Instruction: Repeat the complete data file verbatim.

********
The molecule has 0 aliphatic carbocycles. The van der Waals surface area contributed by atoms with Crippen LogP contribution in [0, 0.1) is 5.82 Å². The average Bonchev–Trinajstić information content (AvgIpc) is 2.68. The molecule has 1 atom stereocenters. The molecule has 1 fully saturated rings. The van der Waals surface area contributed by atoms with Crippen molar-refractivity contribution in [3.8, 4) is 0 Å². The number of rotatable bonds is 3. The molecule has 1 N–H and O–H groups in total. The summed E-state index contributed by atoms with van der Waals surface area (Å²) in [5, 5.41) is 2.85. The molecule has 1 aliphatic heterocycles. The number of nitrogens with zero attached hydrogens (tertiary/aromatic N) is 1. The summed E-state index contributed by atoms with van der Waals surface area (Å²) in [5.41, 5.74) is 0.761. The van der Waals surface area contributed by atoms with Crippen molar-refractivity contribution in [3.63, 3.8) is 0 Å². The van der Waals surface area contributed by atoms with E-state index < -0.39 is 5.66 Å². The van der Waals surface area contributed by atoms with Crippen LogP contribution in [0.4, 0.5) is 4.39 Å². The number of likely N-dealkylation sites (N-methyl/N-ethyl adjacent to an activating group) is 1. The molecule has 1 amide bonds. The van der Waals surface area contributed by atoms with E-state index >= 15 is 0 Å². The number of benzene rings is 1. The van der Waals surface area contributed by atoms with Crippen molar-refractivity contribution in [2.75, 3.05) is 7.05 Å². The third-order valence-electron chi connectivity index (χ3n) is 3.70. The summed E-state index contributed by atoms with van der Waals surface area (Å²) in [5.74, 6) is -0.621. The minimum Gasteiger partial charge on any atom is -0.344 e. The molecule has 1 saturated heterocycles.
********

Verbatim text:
The molecule has 0 aliphatic carbocycles. The van der Waals surface area contributed by atoms with Crippen LogP contribution in [0, 0.1) is 5.82 Å². The average Bonchev–Trinajstić information content (AvgIpc) is 2.68. The molecule has 1 atom stereocenters. The molecule has 1 fully saturated rings. The van der Waals surface area contributed by atoms with Crippen molar-refractivity contribution in [3.8, 4) is 0 Å². The number of rotatable bonds is 3. The molecule has 1 N–H and O–H groups in total. The summed E-state index contributed by atoms with van der Waals surface area (Å²) in [5, 5.41) is 2.85. The molecule has 1 aliphatic heterocycles. The number of nitrogens with zero attached hydrogens (tertiary/aromatic N) is 1. The summed E-state index contributed by atoms with van der Waals surface area (Å²) in [5.41, 5.74) is 0.761. The van der Waals surface area contributed by atoms with Crippen molar-refractivity contribution in [3.63, 3.8) is 0 Å². The van der Waals surface area contributed by atoms with E-state index < -0.39 is 5.66 Å². The van der Waals surface area contributed by atoms with Crippen LogP contribution in [0.4, 0.5) is 4.39 Å². The number of likely N-dealkylation sites (N-methyl/N-ethyl adjacent to an activating group) is 1. The molecule has 1 amide bonds. The van der Waals surface area contributed by atoms with E-state index >= 15 is 0 Å². The number of benzene rings is 1. The van der Waals surface area contributed by atoms with Crippen molar-refractivity contribution in [2.75, 3.05) is 7.05 Å². The third-order valence-electron chi connectivity index (χ3n) is 3.70. The summed E-state index contributed by atoms with van der Waals surface area (Å²) in [5.74, 6) is -0.621. The minimum Gasteiger partial charge on any atom is -0.344 e. The molecule has 1 saturated heterocycles.